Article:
Gastrinoma in dogs has no known specific cause, no prevention, and is one on the most serious conditions that could ever strike your dog.
When it first attacks, it can lead to vomiting, blood in your dog’s stool, and then a gradual or very sudden weakness.
Once this occurs, your dog can very easily go into shock. The next phase of this condition can be the sudden death of your dog.
What makes this condition even worse is that the long term prognosis is in almost all cases extremely poor, as it that serious.
Gastrinoma is a malignant tumor of your pets pancreas and the human form of this condition is called Zollinger-Ellison syndrome.
This tumor secretes a hormone called gastrin which stimulates the acid secretion in your dog’s stomach.
As a result of this stimulation, it causes gastrointestinal ulcerations.
This condition primarily affects middle aged to older dogs and it has absolutely no breed preference.
It attacks all dogs with equal fury.
These tumors can appear very rapidly in your dog, but in most cases they will grow slowly.
As they invade the surrounding sites in the pancreas, they may also start to metastasize very rapidly and widely throughout their body.
The symptoms will vary from dog to dog as some dogs show no immediate symptoms, while other may need immediate intensive support.
If you dog has any chance at all of surviving this killer, the earlier you do spot any symptoms the better chance they have of possibly surviving it.
The symptoms of Gastrinoma in dogs can be vastly different in dogs, depending on how wide spread this malignant tumor is in their body.
They can range from very mild initial symptoms, to life threatening situation before you have any idea what has actually hit them.
The first set of symptoms in most every case will be a gradual or a very sudden vomiting. This vomiting may be accompanied with or without blood, as well as the next symptom, which is diarrhea.
But one of the telling signs that your dog has something seriously wrong is a condition referred to as melena.
This is a situation where the stool of your dog will be almost black in color and simulates tar in appearance, but it is actually digested blood.
The next set of symptoms will be a severe pain in your dog’s abdomen, which is then followed by the loss of appetite. But this is no normal loss of appetite, as it will become almost instant anorexia.
Anorexia is common in cats as they can be very picky eaters, but it is extremely uncommon in dogs as they will normally eat almost anything in their sight.
This is than followed by a rapid loss of weight and this weight loss is extremely dangerous as most of the loss is fluids.
Your dog can stop eating food for days without doing much harm, but if they lose over ten percent of their body fluids, it can be catastrophic.
The next series of symptoms of Gastrinoma in dogs may be a very sudden development of pale mucus membranes, signaling they are on the verge of a stroke.
All of these conditions will than cause your dog to become very weak and they will collapse in most cases. If the tumor is severe enough, it can cause your dog to go into shock.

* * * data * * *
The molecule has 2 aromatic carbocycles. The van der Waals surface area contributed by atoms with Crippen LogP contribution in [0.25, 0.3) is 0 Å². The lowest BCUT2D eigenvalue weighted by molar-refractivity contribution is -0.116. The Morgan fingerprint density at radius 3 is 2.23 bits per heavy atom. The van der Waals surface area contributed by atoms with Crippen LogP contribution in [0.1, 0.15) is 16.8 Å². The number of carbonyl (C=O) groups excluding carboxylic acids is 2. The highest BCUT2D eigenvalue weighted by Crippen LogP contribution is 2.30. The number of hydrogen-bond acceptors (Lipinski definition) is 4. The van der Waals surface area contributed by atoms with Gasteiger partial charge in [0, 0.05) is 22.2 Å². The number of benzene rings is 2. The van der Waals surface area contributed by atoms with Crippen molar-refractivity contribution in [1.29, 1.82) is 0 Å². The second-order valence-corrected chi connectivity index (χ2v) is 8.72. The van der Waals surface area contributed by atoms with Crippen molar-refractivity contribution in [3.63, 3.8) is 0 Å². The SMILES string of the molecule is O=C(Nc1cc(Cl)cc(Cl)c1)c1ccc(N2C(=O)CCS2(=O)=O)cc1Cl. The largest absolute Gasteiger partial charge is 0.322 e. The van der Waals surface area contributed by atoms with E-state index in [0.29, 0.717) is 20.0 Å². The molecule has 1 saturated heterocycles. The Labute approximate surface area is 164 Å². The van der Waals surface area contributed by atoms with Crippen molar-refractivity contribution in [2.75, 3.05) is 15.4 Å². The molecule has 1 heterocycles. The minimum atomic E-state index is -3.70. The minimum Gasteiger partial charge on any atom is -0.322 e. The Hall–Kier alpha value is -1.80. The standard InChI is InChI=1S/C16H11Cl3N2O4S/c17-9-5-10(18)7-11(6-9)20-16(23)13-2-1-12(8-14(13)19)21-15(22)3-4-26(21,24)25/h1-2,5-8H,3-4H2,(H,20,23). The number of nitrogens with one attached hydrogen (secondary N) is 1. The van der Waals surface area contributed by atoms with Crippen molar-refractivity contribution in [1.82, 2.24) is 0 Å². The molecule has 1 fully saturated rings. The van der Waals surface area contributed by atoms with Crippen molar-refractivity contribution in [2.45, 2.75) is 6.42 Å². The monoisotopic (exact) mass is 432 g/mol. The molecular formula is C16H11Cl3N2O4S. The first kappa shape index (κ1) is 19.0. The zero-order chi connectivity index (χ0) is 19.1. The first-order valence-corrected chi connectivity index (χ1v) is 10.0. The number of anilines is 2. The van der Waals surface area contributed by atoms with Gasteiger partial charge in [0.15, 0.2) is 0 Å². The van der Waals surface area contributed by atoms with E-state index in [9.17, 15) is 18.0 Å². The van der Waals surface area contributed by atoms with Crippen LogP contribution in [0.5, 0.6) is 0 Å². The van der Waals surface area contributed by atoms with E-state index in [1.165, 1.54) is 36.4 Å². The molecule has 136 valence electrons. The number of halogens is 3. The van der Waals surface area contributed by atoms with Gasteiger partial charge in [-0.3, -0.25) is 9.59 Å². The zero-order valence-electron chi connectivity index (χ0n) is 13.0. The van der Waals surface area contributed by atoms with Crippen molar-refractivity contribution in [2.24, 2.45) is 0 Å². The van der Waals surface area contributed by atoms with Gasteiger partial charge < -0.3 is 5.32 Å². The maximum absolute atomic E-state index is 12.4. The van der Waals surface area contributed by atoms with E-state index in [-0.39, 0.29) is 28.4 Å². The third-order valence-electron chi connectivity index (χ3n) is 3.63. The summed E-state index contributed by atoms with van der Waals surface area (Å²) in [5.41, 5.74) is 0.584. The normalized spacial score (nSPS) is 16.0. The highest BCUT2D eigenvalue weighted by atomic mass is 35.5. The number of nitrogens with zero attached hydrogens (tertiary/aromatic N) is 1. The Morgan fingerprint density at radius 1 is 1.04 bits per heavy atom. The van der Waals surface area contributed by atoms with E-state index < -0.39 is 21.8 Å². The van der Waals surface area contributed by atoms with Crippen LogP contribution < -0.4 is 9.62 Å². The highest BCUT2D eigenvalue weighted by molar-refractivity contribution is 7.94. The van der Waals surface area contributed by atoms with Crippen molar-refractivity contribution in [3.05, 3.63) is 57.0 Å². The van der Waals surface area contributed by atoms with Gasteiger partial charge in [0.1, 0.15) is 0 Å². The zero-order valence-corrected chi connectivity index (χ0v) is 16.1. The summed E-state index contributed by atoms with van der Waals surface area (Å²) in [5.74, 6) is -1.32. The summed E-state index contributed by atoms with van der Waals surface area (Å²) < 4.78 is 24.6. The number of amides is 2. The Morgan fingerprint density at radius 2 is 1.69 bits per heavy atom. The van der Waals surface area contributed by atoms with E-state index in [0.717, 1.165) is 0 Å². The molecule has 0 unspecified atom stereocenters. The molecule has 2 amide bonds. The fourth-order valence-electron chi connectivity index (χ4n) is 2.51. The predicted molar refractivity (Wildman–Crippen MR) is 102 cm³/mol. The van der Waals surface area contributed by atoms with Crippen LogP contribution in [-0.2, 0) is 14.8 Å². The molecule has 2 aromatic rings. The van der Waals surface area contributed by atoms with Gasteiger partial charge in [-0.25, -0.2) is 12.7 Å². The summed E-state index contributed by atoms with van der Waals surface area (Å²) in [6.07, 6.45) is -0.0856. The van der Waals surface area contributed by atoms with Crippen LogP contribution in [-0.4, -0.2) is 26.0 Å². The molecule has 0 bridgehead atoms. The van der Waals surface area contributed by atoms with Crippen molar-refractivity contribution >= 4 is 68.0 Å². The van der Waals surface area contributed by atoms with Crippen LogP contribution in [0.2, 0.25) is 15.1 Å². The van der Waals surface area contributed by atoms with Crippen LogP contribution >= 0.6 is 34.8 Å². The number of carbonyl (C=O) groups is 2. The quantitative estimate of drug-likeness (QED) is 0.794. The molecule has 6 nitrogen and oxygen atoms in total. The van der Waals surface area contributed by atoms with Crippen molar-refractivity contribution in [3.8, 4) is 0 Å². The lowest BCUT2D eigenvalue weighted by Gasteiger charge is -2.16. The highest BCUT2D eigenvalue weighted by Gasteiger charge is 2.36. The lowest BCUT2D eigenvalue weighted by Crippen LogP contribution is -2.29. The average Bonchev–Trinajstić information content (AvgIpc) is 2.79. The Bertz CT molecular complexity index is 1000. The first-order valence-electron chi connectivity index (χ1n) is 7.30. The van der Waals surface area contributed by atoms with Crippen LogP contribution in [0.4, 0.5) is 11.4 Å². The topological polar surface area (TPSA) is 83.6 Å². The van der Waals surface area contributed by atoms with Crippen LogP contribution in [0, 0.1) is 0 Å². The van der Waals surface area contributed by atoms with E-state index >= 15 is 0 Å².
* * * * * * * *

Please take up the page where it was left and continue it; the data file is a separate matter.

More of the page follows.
Once this occurs, if emergency medical treatment is not immediately administered, your dog may pass very rapidly.
Gastrinoma in dogs is not nearly as common as other similar conditions, and it can easily be confused with gastrointestinal ulceration's from other causes.
Kidney failure or a liver disease may also produce the same early symptoms of vomiting and diarrhea; and stress or fear can also simulate low blood pressure which can cause your dog to go into shock.
But perhaps the most confusing condition is pancreatitis, which is the inflammation of your pets pancreas, and it the most common cause of gastrointestinal ulcerations.
Pancreatitis is also extremely dangerous to your dog, but not anywhere near as wicked as this condition.
Gastrinoma in dogs can be initially treated by eliminating the acid secretion as well as trying to control the tumor.
However it is not the definitive form of treatment, as it may only provide a temporary relief in your dog.
This is most often done by withholding food and water from your dog in order to allow the gastrointestinal tract to rest.
A complete diet restriction in most cases will allow the GI track to temporally heal, and then an introduction of food that is very bland may be instituted once the tumor has been treated; if it can be treated.
There are also some drugs that we use to reduce stomach acid such as Pepcid and Tagamet, but they should only be used with veterinarian care.
Your dog may also need to have both fluid and an electrolyte treatment done to replace the loss fluids and correcting the dehydration, as this is also threatening their lives at this point.
However, the only effective long term treatment will be surgery to remove the tumor if it is operable.
This will all depend on how fast it has metastasized and spread and this will have to be a decision that is discussed thoroughly with your veterinarian.
They will also have to remove the area that is hemorrhaging as well, as it may not be responding to any type of treatment.
Gastrinoma in dogs, unlike several other conditions that can be prevented by a very strong immune system, has absolutely no known preventive measures to date that have any proof of being successful.
This is a very wicked tumor and even if it is successfully removed, the chances of it coming back are very high.
The long term prognosis once it has attacked your dog is very poor.